Coronary artery bypass graft surgery: Self-care for recovery
What are my responsibilities during my recovery from CABG surgery?
You have several responsibilities while you are recovering from coronary artery bypass graft (CABG) surgery, including:
- Caring for your wounds.
- Taking your medicines.
- Monitoring your weight.
- Improving your heart and lung health.
- Attending cardiac rehabilitation.
- Making changes in your lifestyle.
Everyone heals at a different rate, but following your doctor's orders can help you achieve a fast and comfortable recovery.
Settling in at home
It may be worthwhile to keep all of your medical information together and handy during your recovery, including:
- Self-care instructions: instructions from your medical team about how to care for yourself. You may want to have a folder or binder to keep this information organized.
- Medication information: a list of all the medicines you are prescribed after you leave the hospital. (Note that these medicines might be different from medicines you took before your CABG surgery.)
- Contact information: a list of the names and phone numbers of your primary care physician, cardiologist, and cardiac surgeon, in case of an emergency. You may also want to keep a calendar with the dates and times of scheduled follow-up appointments.
- Insurance information: a card with information on your health insurance coverage in case you need to return to the hospital. (You may want to keep this in your wallet in case you are not at home.)
Caring for your wounds
A major aspect of your recovery is caring for the incision (sternotomy) made to open your chest during CABG surgery. Because it is so important that this incision heals properly, many limitations are placed upon you during your recovery. You also need to take care of the skin around your arm or leg incisions. All of your incisions need to be taken care of so that they can heal quickly and without infection. To do this, you need to:
- Take a warm (not hot) shower every day.
- Apply an antiseptic, such as povidone-iodine (Betadine, for example), to your incisions after you shower.
- Inspect your incisions every day.
- Tell your doctor if you notice excessive pain, redness, or swelling or if you have a fever.
- Remove the tape from your incisions (it will come off by itself).
- Take baths.
- Scrub or rub your incisions.
- Use lotion or powder on your incisions.
- Overexpose your incisions to sunlight.
Your surgeon may cut through your chest bone, or sternum, to perform your CABG surgery. Unlike other bones in your body, your sternum cannot be placed in a cast while it heals. Instead, your surgeon wraps heavy wire around it to hold the edges together. The sternum can heal properly only if the ends are held together constantly for several weeks. Therefore, you should not engage in strenuous activities that could shift the two edges apart during the first 4 to 6 weeks of your recovery.
Two activities that can shift the edges of your sternum apart and therefore should be avoided are:
- Lifting objects heavier than 5 lb (2.3 kg), including small children, trash baskets, and bikes.
- Driving (even a minor car accident may cause your chest to hit the steering wheel).
Your arm or leg
Your arm or leg incision may be swollen and painful. This results not only from the incision that cut through your skin and muscle but also from losing a blood vessel in your arm or leg that would normally circulate blood in the area of the incision. It will take a little time for your arm or leg to adjust to the missing vessel and for your incision to heal.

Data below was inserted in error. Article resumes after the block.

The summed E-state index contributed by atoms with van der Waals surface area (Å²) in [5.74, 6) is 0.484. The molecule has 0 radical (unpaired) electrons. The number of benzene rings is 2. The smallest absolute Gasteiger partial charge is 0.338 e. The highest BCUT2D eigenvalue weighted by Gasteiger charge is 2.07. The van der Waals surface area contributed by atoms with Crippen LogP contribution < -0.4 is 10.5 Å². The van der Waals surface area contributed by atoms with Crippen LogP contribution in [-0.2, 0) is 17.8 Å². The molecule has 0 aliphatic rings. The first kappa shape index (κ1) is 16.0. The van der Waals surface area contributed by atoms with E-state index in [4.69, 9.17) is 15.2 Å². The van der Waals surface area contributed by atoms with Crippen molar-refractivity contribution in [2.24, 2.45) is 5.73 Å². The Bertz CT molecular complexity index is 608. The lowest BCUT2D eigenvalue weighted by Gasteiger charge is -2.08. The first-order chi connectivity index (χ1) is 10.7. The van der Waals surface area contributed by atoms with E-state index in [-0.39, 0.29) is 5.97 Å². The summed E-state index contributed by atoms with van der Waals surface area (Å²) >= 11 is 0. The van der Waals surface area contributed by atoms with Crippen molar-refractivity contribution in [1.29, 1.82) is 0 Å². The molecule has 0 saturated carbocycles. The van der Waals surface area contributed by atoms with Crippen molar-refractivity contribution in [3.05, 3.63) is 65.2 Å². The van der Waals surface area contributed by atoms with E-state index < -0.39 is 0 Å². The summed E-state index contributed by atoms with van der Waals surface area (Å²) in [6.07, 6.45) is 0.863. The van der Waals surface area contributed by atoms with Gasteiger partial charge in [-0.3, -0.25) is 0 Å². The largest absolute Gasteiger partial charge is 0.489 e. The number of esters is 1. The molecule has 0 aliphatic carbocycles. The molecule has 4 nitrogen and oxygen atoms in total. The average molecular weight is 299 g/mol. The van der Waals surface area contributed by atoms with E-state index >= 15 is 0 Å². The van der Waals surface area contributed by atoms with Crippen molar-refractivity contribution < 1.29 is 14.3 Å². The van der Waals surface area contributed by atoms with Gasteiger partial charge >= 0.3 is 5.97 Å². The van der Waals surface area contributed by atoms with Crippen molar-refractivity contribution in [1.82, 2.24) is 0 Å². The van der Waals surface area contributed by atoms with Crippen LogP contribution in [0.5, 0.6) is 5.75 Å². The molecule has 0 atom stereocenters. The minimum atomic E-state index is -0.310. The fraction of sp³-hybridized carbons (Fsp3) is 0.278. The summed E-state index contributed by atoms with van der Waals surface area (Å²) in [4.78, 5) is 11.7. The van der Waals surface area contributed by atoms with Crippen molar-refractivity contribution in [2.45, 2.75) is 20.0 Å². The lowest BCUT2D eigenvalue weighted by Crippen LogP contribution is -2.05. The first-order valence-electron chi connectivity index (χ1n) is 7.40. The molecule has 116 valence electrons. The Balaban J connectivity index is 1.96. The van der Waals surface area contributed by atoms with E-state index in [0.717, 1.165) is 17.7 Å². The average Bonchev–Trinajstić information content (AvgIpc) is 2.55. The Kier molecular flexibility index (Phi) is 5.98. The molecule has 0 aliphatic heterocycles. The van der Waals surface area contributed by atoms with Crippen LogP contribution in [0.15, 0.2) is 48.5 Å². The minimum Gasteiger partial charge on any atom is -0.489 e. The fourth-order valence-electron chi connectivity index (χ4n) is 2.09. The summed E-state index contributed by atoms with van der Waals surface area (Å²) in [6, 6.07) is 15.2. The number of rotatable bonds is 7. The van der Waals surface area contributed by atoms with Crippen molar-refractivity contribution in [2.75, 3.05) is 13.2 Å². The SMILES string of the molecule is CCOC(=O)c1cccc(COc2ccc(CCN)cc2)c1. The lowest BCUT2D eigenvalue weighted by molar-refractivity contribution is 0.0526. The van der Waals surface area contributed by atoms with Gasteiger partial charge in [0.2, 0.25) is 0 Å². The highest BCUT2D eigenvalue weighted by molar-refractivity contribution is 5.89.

To help your arm or leg recover faster and more comfortably, you can:
- Keep your swollen arm or leg elevated.
- Wear special supportive hose (available from your doctor).
Taking your medications
You may need to take medicines after your CABG surgery. Your doctor or nurse will give you written instructions for taking your medicines before you leave the hospital. These new medicines may be in addition to or instead of the medicines you were taking before your surgery. Make sure that your doctor or nurse explains very clearly to you what medicines you should be taking.
You need to know:
- The names and dosages of your medicines.
- What each medicine is and what it does.
- How much to take of each medicine.
- When to take each medicine.
- What side effects to watch for with each medicine.
- What nonprescription medicines, vitamins, or herbal substances you cannot take because of a possible bad interaction with your prescribed medicines.
You need to do the following:
- Take each medicine regularly and on time.
- Bring your medication sheet to every doctor's visit.
- Report any side effects to your doctor.
- Refill your medicines before they run out.
- Bring enough medicine with you when you travel.
- Keep your medicines away from children.
- Do not increase, decrease, or stop a medicine without asking your doctor.
- If you forget to take a medicine, do not double your dose. Call your doctor's office or pharmacy for instructions.
- Check with your doctor before taking any nonprescription medicines.
One of the medicines you may be prescribed after CABG surgery is an anticoagulant, such as warfarin (Coumadin, for example). This medicine helps prevent blood clots. You will likely need regular blood tests to check how the blood thinner is working. If you are having home health care, your home health nurse may take your blood test. If you do not have home health care, you will go to your doctor's office, a lab, or the hospital for your blood test.